A person’s will typically does not come to light until his death. Sometimes, beneficiaries are not aware of the contents and are surprised by the division of the estate. When the assets are not divided as expected, it can make the heirs wonder if they should contest the will.
Contesting a will is not a step that should be taken lightly. However, if you believe someone took advantage of your loved one or coerced him to rewrite a will, you may want to pursue legal action.
Who can contest a will?
To contest a will in Illinois, the party who files the petition must show a direct, financial and existing interest in the estate. This could be an heir who would inherit without the presence of a will or parties who were named in previous wills. Without a direct interest in the estate, the court will most likely dismiss the case.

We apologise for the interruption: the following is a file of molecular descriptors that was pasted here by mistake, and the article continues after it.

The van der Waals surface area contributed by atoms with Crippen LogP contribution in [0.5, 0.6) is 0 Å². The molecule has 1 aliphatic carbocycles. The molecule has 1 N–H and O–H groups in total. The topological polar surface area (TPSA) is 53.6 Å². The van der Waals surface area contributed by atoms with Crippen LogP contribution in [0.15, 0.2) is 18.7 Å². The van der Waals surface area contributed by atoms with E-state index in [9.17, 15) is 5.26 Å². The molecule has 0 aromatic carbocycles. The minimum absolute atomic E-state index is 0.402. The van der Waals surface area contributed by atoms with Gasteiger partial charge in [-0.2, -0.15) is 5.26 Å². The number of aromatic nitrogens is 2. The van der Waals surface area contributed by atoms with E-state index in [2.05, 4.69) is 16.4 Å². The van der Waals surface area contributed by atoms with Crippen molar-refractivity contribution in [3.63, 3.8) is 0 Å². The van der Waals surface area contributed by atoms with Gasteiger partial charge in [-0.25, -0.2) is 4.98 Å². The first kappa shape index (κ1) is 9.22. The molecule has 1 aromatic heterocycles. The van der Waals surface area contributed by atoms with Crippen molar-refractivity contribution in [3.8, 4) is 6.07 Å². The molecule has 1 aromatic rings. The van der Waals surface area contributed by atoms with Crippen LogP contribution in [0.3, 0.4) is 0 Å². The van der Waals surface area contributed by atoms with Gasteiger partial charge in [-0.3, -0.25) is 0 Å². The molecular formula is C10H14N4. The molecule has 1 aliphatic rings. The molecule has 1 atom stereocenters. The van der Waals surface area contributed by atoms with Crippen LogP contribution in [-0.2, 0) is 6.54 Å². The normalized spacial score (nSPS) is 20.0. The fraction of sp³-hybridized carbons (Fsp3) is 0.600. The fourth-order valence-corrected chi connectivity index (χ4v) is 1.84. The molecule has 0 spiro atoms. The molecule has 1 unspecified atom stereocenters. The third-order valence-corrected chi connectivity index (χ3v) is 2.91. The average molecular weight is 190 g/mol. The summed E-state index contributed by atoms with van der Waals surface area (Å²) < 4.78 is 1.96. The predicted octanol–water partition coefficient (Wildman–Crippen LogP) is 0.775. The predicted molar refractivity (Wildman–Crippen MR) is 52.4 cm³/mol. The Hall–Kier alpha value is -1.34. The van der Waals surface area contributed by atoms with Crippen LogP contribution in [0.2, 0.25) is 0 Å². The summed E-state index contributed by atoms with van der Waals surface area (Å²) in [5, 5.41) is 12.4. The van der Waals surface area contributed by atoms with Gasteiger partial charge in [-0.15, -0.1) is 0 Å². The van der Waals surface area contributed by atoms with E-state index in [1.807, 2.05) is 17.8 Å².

What legal grounds do you need to contest?
Another part of contesting a will is to have legal grounds. There must be a valid reason that the will is unenforceable. One cause could be undue influence, in which the testator (the person who wrote the will) was unable to exercise his own wishes in creating the document. The courts may consider a will invalid if the testator was not of sound mind and body when the will was executed. Fraud and forgery are other reasons for invalidation.
If you believe a will unfairly excludes you, you only have six months to bring an action in court. You must file a petition in the same probate court where the will was filed. It is a good idea to have a lawyer help you put together your case to contest the will, as it can be a complex situation. It can also place a strain on the family, as the executor of the will must defend it. You will want to build a strong case to present to the court before proceeding.